Repeated attacks against farmers risk aggravating the food crisis in Northeast Nigeria. Farmers must be protected so they can cultivate their lands and return to their families alive, urged the Norwegian Refugee Council today.
The Norwegian Refugee Council (NRC) is horrified by the killing of at least 12 farmers in Kalle village, Borno state, Northeast Nigeria this weekend.
“The level of violence registered lately in Northeast Nigeria is alarming. Farmers have been easy targets. These attacks risk making people too afraid to cultivate their land and may worsen the existing food crisis,” said Anja Riiser, area manager for NRC in Maiduguri.
“Farmers should be able to cultivate their land and return to their families alive,” she added.
The latest attacks against farmers underscore the vulnerability of rural communities, even as the authorities are encouraging displaced people to return home to rebuild their lives.
“We were on the farms when about 15 armed men surrounded us,” Haruna, who escaped the attack, told NRC staff. “They took the men to a tree and started slaughtering them like animals. They repeatedly said they will not allow any of us to harvest the crops we cultivated this year,” he added.
At least 1300 people are reported to have fled after the attacks and many have taken refuge at a displacement camp in Maiduguri. Families and friends of the slain farmers said they are too scared to return to their farms.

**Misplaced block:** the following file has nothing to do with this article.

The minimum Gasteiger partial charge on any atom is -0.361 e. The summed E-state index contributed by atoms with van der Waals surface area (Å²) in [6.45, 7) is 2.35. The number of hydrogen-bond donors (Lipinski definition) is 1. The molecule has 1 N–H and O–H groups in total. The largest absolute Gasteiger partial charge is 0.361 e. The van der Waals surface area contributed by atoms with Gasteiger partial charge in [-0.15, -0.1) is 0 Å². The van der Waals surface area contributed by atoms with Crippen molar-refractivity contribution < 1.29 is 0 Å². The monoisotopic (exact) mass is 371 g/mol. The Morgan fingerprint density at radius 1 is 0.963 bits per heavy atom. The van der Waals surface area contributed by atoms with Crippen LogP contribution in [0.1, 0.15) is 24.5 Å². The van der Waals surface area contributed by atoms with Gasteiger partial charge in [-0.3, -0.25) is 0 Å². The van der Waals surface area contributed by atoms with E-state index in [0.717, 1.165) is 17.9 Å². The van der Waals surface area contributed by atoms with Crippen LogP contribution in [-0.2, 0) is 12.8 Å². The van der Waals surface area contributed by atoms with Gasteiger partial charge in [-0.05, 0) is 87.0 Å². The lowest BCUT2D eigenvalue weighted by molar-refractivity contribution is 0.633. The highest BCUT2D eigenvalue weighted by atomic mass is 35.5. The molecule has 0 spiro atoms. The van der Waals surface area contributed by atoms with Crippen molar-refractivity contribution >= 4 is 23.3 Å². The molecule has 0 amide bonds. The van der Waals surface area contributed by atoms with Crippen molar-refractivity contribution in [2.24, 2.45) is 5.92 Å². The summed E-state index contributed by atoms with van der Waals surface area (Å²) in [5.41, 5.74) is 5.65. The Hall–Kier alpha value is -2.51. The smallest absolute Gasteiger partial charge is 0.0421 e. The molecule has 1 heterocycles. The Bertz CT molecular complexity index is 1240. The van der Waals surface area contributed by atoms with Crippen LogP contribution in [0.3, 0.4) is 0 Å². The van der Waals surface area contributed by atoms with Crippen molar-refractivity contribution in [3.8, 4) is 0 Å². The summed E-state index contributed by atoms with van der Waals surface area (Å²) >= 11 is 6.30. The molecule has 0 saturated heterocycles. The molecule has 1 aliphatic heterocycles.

“My children and I stood by as they killed my husband. I cried and pleaded for their mercy, but they didn’t listen. I will never return to the farm again,” said Indagiju, who fled the village.
The attacks on farmers risk worsening the existing food crisis in Northeast Nigeria. It is estimated that 2.9 million people are facing acute food insecurity in the northeastern states of Adamawa, Yobe, and Borno where violence has been on the rise. Crops have been destroyed and food stores looted, while farmers have either been killed or forced to flee their fields.
Large parts of Borno state may experience emergency levels of food insecurity in the coming months, according to the latest forecast by Famine Early Warning Systems Network, with elevated risk of famine in several areas.
“There is an urgent need for measures to protect farmers against attacks and looting, so they can safely cultivate their lands and feed their families,” said Riiser. “However, these measures to protect farmers should not translate into a restriction of their movements.”
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